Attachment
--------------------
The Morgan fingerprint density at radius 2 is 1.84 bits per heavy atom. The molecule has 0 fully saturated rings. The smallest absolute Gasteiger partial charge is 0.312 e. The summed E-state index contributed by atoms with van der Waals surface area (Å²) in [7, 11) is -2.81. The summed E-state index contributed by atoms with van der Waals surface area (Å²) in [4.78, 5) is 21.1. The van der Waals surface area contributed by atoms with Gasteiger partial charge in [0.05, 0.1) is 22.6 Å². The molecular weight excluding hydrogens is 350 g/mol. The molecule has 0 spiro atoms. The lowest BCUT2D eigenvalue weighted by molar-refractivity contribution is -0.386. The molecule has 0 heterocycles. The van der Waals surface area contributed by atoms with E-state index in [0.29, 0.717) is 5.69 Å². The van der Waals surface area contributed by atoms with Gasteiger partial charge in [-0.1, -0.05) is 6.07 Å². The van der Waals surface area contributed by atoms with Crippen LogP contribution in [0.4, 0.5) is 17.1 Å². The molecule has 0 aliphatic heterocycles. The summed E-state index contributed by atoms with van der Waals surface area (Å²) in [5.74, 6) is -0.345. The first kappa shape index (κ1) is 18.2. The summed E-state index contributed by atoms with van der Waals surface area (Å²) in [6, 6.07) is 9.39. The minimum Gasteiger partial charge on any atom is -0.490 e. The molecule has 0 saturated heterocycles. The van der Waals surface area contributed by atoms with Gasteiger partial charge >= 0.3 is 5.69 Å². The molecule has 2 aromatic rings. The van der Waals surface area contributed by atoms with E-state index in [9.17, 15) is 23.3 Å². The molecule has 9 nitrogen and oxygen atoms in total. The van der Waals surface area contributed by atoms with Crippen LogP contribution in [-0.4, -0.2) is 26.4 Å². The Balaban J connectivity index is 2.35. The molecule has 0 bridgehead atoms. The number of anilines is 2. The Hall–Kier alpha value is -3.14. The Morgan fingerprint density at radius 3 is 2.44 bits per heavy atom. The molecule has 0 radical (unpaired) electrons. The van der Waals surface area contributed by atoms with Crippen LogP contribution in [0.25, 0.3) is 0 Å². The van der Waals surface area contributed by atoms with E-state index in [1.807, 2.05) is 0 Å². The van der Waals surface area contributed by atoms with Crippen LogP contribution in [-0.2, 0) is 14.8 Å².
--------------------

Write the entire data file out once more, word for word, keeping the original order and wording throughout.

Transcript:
The Morgan fingerprint density at radius 2 is 1.84 bits per heavy atom. The molecule has 0 fully saturated rings. The smallest absolute Gasteiger partial charge is 0.312 e. The summed E-state index contributed by atoms with van der Waals surface area (Å²) in [7, 11) is -2.81. The summed E-state index contributed by atoms with van der Waals surface area (Å²) in [4.78, 5) is 21.1. The van der Waals surface area contributed by atoms with Gasteiger partial charge in [0.05, 0.1) is 22.6 Å². The molecular weight excluding hydrogens is 350 g/mol. The molecule has 0 spiro atoms. The lowest BCUT2D eigenvalue weighted by molar-refractivity contribution is -0.386. The molecule has 0 heterocycles. The van der Waals surface area contributed by atoms with E-state index in [0.29, 0.717) is 5.69 Å². The van der Waals surface area contributed by atoms with Gasteiger partial charge in [-0.1, -0.05) is 6.07 Å². The van der Waals surface area contributed by atoms with Crippen LogP contribution in [0.4, 0.5) is 17.1 Å². The molecule has 0 aliphatic heterocycles. The summed E-state index contributed by atoms with van der Waals surface area (Å²) in [5.74, 6) is -0.345. The first kappa shape index (κ1) is 18.2. The summed E-state index contributed by atoms with van der Waals surface area (Å²) in [6, 6.07) is 9.39. The minimum Gasteiger partial charge on any atom is -0.490 e. The molecule has 0 saturated heterocycles. The van der Waals surface area contributed by atoms with Gasteiger partial charge >= 0.3 is 5.69 Å². The molecule has 2 aromatic rings. The van der Waals surface area contributed by atoms with E-state index in [9.17, 15) is 23.3 Å². The molecule has 9 nitrogen and oxygen atoms in total. The van der Waals surface area contributed by atoms with Crippen LogP contribution in [-0.4, -0.2) is 26.4 Å². The Balaban J connectivity index is 2.35. The molecule has 0 bridgehead atoms. The number of anilines is 2. The Hall–Kier alpha value is -3.14. The Morgan fingerprint density at radius 3 is 2.44 bits per heavy atom. The molecule has 0 radical (unpaired) electrons. The van der Waals surface area contributed by atoms with Crippen LogP contribution in [0.25, 0.3) is 0 Å². The van der Waals surface area contributed by atoms with E-state index in [1.807, 2.05) is 0 Å². The van der Waals surface area contributed by atoms with Crippen LogP contribution in [-0.2, 0) is 14.8 Å².